- I drive an automatic. If anyone had told me that 18 months ago I would have laughed. But here its pretty much standard. And if you are living in Brisbane pretty essential when sitting in lines of traffic day in day out trying to filter in and dodge disappearing lanes!
- I also now think a round trip of 4 hours or more in the car is perfectly OK for a day out.
- Petrol jumps in price at a weekend so I try to avoid visits to the servo then!
Living in Queensland and Aussie slang
Think you won’t pick up that Queenslander accent? Some people seem to have a petty strong regional UK accent even when they have been here 50 years. Others (like me) may find a slight change!
- I now say “She’ll be right” on a regular basis and sound like I am asking a question even when I am not. That rising inflection is a bugger!
- According to Queenslanders I only now (at age 51) “correctly” pronounce the word maroon (marown)
- Read more about Aussie slang!
Food and Shopping in Queensland
I love eating al fresco and we eat out for breakfast fairly regularly as well as having picnics/BBQ’s at the beach or the park as much as we can.
Although I have missed some UK foods I have managed to find substitutes for most and know where to buy those bits and bobs that I just can’t do without (Bisto gravy!!)
I am also adjusting to bank notes made of plastic which won’t (however much you try) fold, bend or basically stay rolled up in my purse!
- With seasonal fruit the norm in supermarkets I now eagerly anticipate fruit coming back in season! And pay far far too much for raspberries without batting an eye lid or converting the $5 a punnet ripoff into £££’s
- I also keep all my 50 cent pieces in a jar at home. Too many of those (are they the biggest cons in the world???) and picking up your purse can be considered a workout!
- I now don’t need to check banknotes for the number on them before I pay as I have eventually learnt what colours the $5 $10 $20, $50 and $100 notes are!
- I now only buy plastic flowers and plants. They don’t die. Or cost the earth.
- You soon realise that every shop or chain has a loyalty card. I now have more than I can fit in my purse – in fact 2 purses.
- Read more about shopping in Australia
Australian wildlife in Queensland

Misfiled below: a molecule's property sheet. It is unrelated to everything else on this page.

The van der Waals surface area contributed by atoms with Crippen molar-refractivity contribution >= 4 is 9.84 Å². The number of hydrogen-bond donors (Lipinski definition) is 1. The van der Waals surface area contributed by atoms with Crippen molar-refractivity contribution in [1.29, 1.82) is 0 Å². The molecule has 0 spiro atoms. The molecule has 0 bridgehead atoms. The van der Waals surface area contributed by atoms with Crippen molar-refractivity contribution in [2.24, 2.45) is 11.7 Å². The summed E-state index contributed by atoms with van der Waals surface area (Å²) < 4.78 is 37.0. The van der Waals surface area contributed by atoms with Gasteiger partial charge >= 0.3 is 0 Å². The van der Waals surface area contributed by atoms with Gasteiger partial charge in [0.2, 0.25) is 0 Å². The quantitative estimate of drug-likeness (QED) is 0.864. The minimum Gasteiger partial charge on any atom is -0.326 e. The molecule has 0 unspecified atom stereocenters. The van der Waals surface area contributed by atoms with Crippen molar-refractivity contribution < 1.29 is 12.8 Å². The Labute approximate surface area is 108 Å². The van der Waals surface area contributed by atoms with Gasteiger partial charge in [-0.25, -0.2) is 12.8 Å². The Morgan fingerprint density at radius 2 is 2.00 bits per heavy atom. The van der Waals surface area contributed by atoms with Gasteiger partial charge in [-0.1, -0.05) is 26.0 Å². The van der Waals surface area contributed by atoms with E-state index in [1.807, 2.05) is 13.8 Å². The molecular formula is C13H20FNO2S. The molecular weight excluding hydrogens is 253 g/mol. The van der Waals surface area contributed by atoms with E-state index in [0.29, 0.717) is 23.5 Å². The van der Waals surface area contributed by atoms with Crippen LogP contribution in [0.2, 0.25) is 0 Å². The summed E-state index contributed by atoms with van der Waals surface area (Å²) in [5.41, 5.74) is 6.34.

So do most of the animals in Queensland want to kill you? Well maybe a small percentage of them.
Most Queenslanders never even see a snake never mind get bitten by one (I have had 4 encounters in 15 months which statistically quite rare and also extremely unlucky)
Most of the birds (but not all!!!) and animals are amazing though and I love the wildlife in Queensland.
- Bearing in mind my track record I know what to do if someone is bitten by a snake. Probably me.
- Birds – lovely! Well some of them. Some of them want to kill you. So I now know that there is actually a website to check out and avoid the swooping birds in your area!
- Though it would be lovely to see all Queensland’s native animals in the wild some are a little shy and are best seen in a sanctuary or zoo. I now have yearly passes for Lone Pine Koala Sanctuary and Australia Zoo!
And a few random things to know about living in Australia
- After being charged a few times I soon realised why finding a Doctor who bulk-bills is a good idea!
- I have been thrilled to learn that a holiday in Bali is a cheap as chips! And not so thrilled with the cost of holidaying in Queensland. But with SE Asia and islands such as Fiji a short plane ride away I think I will survive.
- Random I know but you soon realise that you don’t need to bother checking for any post on a Saturday.They don’t deliver any.
- You realise just how lucky you were to get that visa and have the opportunity to live in this beautiful and amazing place!
Read more about living in Australia
You can find out more about moving to (and living in) Australia in the following articles:
- Australia Travel Guide – Everything you need to know about Australia is in this guide.
- Guide to Australia’s best beaches – There are a LOT to choose from and this guide covers 25 of the best
- Best Australian shows on Netflix (Binge-worthy TV for 2021) – Prepare for the culture shock in advance!